Just a week after the president met with Kim Kardashian to discuss prison reform, Donald Trump granted clemency to Alice Marie Johnson. A source familiar with the situation reportedly told Axios that Trump signed made it official just hours after the White House prepared the paperwork for dozens of pardons. Business Insider confirmed this report, citing Johnson's attorney, Shawn Holley.
The Associated Press reported that Johnson has not been pardoned, as initially thought, but her sentence has been commuted. Johnson is a 63-year-old great-grandmother who has served more than 20 years on a life sentence for a first-time nonviolent drug offense. Kardashian initially learned about Johnson's case from a Mic video back in October, and she has since passionately advocated for Johnson to be pardoned. For months, Kardashian engaged in back-channel discussions with Jared Kushner; these discussions culminated in last week's meeting between Kardashian and Trump.
According to the Justice Department's website, there is a significant difference between a commutation of sentence and a pardon. A sentence commutation reduces or eliminates a sentence, but does not imply innocence. A pardon, on the other hand, is "an expression of the President’s forgiveness," meaning it would be the government's official position that a person is innocent. In this particular case, Johnson's sentence has been commuted — which means that she will be free — but she has not been pardoned, meaning her conviction will remain on her record and the U.S. government still regards her as guilty on the charges in her sentencing.
According to CNN, Johnson's commutation is Trump's sixth act of clemency since he assumed the presidency. Last month, he issued a posthumous presidential pardon to boxer Jack Johnson following an Oval Office meeting with Sylvester Stallone, Lennox Lewis, and Deontay Wilder. As Vanity Fair noted ahead of the Trump-Kardashian meeting, Trump seems open to clemency requests despite his administration's tough-on-crime stance — especially if those requests come from celebrities.
In a statement released on Wednesday, the White House described Johnson as a "model prisoner":
Ms. Johnson has accepted responsibility for her past behavior and has been a model prisoner over the past two decades. Despite receiving a life sentence, Alice worked hard to rehabilitate herself in prison, and act as a mentor to her fellow inmates. ... While this administration will always be very tough on crime, it believes that those who have paid their debt to society and worked hard to better themselves while in prison deserve a second chance.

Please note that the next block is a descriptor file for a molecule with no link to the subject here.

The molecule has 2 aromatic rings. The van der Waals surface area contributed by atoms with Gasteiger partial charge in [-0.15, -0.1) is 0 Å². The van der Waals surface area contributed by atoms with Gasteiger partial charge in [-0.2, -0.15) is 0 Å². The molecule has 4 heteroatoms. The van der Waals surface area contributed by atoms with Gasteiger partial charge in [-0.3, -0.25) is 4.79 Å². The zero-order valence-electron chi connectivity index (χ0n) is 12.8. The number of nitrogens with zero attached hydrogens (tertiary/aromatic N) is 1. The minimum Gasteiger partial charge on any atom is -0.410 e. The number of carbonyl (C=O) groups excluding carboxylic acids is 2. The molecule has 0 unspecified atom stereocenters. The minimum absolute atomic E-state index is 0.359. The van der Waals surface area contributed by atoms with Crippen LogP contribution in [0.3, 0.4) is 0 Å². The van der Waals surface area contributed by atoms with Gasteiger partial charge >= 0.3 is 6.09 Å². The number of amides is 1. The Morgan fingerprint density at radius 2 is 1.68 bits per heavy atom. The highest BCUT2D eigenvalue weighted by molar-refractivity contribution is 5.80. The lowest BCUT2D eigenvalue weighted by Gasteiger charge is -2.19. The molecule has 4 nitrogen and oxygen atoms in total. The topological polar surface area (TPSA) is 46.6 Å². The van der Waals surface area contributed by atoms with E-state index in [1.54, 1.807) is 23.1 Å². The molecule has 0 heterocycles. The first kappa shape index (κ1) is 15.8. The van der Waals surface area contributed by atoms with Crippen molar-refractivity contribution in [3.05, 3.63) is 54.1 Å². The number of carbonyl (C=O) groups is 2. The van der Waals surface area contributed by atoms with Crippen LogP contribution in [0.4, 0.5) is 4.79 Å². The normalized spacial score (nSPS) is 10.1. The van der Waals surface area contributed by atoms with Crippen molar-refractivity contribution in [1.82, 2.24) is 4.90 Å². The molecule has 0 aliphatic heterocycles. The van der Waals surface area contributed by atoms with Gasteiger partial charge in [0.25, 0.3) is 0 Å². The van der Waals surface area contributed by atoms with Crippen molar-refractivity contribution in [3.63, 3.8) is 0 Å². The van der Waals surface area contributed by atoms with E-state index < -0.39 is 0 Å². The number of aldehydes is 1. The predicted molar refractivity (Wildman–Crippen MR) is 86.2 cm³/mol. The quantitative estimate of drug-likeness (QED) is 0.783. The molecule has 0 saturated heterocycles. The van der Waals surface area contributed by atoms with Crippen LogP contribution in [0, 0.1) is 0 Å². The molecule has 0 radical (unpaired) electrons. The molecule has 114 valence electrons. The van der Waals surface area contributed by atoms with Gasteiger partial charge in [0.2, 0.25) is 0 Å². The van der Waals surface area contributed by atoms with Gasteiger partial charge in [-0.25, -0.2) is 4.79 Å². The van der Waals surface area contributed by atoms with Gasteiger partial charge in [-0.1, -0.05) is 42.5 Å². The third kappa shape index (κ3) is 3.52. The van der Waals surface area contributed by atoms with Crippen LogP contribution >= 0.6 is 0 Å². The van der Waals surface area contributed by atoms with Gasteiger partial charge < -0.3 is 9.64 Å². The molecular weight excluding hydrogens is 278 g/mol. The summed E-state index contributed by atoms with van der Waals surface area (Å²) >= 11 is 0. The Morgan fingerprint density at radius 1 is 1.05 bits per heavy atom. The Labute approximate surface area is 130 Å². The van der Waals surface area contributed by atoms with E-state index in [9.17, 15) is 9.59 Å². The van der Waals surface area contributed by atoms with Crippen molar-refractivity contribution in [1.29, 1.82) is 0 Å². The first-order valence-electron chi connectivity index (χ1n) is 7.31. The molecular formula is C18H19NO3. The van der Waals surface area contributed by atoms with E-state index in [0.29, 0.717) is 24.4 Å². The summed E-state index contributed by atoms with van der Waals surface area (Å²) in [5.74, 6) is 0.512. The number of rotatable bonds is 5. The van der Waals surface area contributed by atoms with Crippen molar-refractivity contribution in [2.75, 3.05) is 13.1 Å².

The White House also stated that Johnson's warden, case manager, and vocational training instructor all wrote letters supporting her bid for clemency.
After spending months advocating for Johnson, Kardashian celebrated her impending release on Twitter. She also told her followers that she hoped to "continue this important work by working together with organizations who have been fighting this fight for much longer than I have and deserve the recognition."
Kushner, meanwhile, has been silently pushing the White House to prioritize criminal justice reform, according to Mic. Since becoming one of Trump's senior advisers, Kushner has advocated for criminal justice reform. It has been a personal issue for him ever since his father spent a year in prison for tax evasion and illegal campaign contributions, ABC News reported.
Johnson is expected to be released soon from a federal prison in Aliceville, Alabama — just after her 63rd birthday, according to Mic. She has been seeking clemency for years, and was disappointed when Barack Obama did not include her in the mass pardon he issued at the end of his second term. According to CNN, Johnson was just one of at least 30 people for whom the White House had prepared pardon or commutation paperwork.